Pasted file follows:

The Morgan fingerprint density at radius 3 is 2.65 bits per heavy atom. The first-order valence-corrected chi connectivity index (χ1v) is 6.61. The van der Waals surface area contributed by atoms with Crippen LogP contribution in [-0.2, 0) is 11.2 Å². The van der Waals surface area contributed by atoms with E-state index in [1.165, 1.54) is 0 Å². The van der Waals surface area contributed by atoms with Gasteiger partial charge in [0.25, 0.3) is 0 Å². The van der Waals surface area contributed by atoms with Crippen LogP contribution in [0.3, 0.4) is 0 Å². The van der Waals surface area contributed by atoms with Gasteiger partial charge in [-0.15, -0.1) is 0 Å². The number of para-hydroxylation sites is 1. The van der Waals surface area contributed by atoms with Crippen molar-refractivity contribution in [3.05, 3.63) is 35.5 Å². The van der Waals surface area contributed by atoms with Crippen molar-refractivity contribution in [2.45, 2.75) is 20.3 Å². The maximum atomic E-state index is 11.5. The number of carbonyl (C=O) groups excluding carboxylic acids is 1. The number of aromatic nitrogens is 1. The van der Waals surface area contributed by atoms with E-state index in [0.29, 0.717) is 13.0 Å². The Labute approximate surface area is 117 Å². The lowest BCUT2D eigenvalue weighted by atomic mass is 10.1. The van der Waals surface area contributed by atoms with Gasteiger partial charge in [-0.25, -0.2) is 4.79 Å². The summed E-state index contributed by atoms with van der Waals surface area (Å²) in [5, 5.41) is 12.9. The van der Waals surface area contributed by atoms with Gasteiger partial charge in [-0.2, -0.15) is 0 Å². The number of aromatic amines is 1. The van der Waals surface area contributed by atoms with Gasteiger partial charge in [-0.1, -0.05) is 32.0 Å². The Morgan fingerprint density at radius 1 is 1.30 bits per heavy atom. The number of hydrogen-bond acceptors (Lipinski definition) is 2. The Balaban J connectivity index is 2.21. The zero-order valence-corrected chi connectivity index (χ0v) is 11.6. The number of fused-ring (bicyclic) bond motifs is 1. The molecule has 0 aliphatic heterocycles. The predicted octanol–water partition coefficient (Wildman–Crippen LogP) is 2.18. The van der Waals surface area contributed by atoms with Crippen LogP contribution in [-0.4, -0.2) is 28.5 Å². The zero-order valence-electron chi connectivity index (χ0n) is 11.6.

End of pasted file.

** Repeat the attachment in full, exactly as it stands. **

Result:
The Morgan fingerprint density at radius 3 is 2.65 bits per heavy atom. The first-order valence-corrected chi connectivity index (χ1v) is 6.61. The van der Waals surface area contributed by atoms with Crippen LogP contribution in [-0.2, 0) is 11.2 Å². The van der Waals surface area contributed by atoms with E-state index in [1.165, 1.54) is 0 Å². The van der Waals surface area contributed by atoms with Gasteiger partial charge in [0.25, 0.3) is 0 Å². The van der Waals surface area contributed by atoms with Crippen LogP contribution in [0.3, 0.4) is 0 Å². The van der Waals surface area contributed by atoms with Gasteiger partial charge in [-0.15, -0.1) is 0 Å². The number of para-hydroxylation sites is 1. The van der Waals surface area contributed by atoms with Crippen molar-refractivity contribution in [3.05, 3.63) is 35.5 Å². The van der Waals surface area contributed by atoms with Crippen molar-refractivity contribution in [2.45, 2.75) is 20.3 Å². The maximum atomic E-state index is 11.5. The number of carbonyl (C=O) groups excluding carboxylic acids is 1. The number of aromatic nitrogens is 1. The van der Waals surface area contributed by atoms with E-state index in [0.29, 0.717) is 13.0 Å². The Labute approximate surface area is 117 Å². The lowest BCUT2D eigenvalue weighted by atomic mass is 10.1. The van der Waals surface area contributed by atoms with Gasteiger partial charge in [-0.25, -0.2) is 4.79 Å². The summed E-state index contributed by atoms with van der Waals surface area (Å²) in [5, 5.41) is 12.9. The van der Waals surface area contributed by atoms with Gasteiger partial charge in [-0.2, -0.15) is 0 Å². The number of aromatic amines is 1. The van der Waals surface area contributed by atoms with Gasteiger partial charge in [-0.1, -0.05) is 32.0 Å². The Morgan fingerprint density at radius 1 is 1.30 bits per heavy atom. The number of hydrogen-bond acceptors (Lipinski definition) is 2. The Balaban J connectivity index is 2.21. The zero-order valence-corrected chi connectivity index (χ0v) is 11.6. The number of fused-ring (bicyclic) bond motifs is 1. The molecule has 0 aliphatic heterocycles. The predicted octanol–water partition coefficient (Wildman–Crippen LogP) is 2.18. The van der Waals surface area contributed by atoms with Crippen LogP contribution in [-0.4, -0.2) is 28.5 Å². The zero-order valence-electron chi connectivity index (χ0n) is 11.6.